“The National Black Justice Coalition is overjoyed that one of our own community members has been elevated to lead the important work of the Victory Fund. Aisha Moodie-Mills will be a phenomenal addition to one of our nation’s premier LGBT organizations, working to ensure broader representation of LGBT people in elected office. As a black lesbian, Aisha will bring new hope to women, African Americans and other people of color who seek greater opportunities within the LGBT community with her vast talents and dynamic leadership style. NBJC looks forward to continuing to partner with the Victory Fund as Mrs. Moodie-Mills takes the helm as their new president and chief executive officer.”
--Sharon Lettman-Hicks, Executive Director & CEO, National Black Justice Coalition
"Aisha is a tireless leader whose experience and wisdom will catapult the Victory Fund into its next critical phases. As a veteran of national politics and a savvy media spokesperson for the LGBT movement for over a decade, I have no doubt Aisha will electrify the organization and continue its legacy as a key player in moving LGBT equality forward."
--Sarah Kate Ellis, GLAAD President & CEO
The Gay & Lesbian Victory Fund announced on Tuesday its slate of endorsed candidates for March 2015, with six candidates from New England, the Midwest, and the West earning its support.
Three of this month's endorsed candidates are vying for state and municipal offices in Colorado, with the other half competing for the mayor's office of Hartford, Conn. and seats on the city councils of Columbus, Ohio and San Jose, Calif.
Shannon Hardin was appointed to the City Council of Columbus, Ohio in October of 2014, and is running for his first full term this fall. A former aide to the mayor, Hardin has worked in Columbus for years both as an LGBT liaison and a member of several gang violence prevention programs.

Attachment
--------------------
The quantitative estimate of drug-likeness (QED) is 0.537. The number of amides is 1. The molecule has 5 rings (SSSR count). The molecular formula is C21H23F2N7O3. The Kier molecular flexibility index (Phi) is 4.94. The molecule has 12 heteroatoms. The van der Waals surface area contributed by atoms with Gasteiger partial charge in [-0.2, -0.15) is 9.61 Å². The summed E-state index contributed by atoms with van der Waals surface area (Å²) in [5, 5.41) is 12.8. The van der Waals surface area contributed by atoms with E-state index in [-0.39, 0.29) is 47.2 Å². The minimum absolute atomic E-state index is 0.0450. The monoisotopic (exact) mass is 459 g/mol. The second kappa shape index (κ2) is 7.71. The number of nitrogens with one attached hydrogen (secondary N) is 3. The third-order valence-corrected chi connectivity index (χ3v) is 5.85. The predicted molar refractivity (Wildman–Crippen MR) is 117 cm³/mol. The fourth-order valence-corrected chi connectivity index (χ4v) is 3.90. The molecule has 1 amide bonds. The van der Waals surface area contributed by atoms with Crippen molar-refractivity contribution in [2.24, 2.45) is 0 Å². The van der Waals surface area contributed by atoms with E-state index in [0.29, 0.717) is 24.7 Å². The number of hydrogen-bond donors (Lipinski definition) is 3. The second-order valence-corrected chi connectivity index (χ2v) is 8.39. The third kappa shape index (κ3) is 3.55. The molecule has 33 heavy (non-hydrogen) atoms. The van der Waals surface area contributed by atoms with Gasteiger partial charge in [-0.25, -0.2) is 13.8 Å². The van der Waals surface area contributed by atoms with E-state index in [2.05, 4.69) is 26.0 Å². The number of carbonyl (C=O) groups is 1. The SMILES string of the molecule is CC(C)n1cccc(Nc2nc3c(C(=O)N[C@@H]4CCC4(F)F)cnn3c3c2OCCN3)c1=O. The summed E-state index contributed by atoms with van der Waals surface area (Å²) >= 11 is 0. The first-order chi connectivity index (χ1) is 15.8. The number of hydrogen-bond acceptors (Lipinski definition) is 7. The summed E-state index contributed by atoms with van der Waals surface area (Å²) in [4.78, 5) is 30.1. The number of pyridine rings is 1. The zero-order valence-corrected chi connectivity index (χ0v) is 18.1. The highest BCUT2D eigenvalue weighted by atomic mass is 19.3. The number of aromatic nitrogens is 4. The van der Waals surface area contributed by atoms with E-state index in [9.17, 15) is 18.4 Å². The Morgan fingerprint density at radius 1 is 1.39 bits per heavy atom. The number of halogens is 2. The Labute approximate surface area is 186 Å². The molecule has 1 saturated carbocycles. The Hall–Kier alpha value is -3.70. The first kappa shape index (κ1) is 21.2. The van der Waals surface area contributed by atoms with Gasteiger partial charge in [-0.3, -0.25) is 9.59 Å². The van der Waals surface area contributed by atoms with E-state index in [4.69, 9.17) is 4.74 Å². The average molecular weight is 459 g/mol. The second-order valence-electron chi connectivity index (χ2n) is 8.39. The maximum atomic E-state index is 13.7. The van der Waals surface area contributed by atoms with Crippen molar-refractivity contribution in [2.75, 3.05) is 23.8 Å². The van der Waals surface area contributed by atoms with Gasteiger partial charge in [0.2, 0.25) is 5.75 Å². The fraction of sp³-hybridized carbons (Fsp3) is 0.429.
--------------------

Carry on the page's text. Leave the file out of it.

Leslie Herod was endorsed for a seat in Colorado's House of Representatives. Herod has worked in Colorado government for several years, including as a senior policy advisor to Gov. Bill Ritter.
Tim Orozco was endorsed in a special election for San Jose City Council. Tim has a long history of involvement in California's LGBT political landscape, including as campaign manager for Assembly Speaker Toni Atkins.
Pedro Segarra was endorsed as an incumbent for mayor of Hartford, Conn. He is seeking a second term after winning election in 2011.
Robin Kniech was endorsed as an incumbent for Denver City Council. In her first term she focused on issues like affordable housing, child protection and government transparency.
Debra Johnson was endorsed as an incumbent for Denver City Clerk and Recorder. She made news last year over her decision to issue marriage licenses to same sex couples in Denver.
Boston St. Patrick’s Day parade on Sunday included the participation of LGBT groups for the first time in its 114-years history. LGBT rights group Boston Pride and OutVets, an organization for gay veterans, joined the annual march and ended a two-decade ban against the participation of LGBT groups in the celebration.
“South Boston is more diverse than it’s ever been and our inclusion is a testament to change in the neighborhood,” said Sylvain Bruno, president of Boston Pride.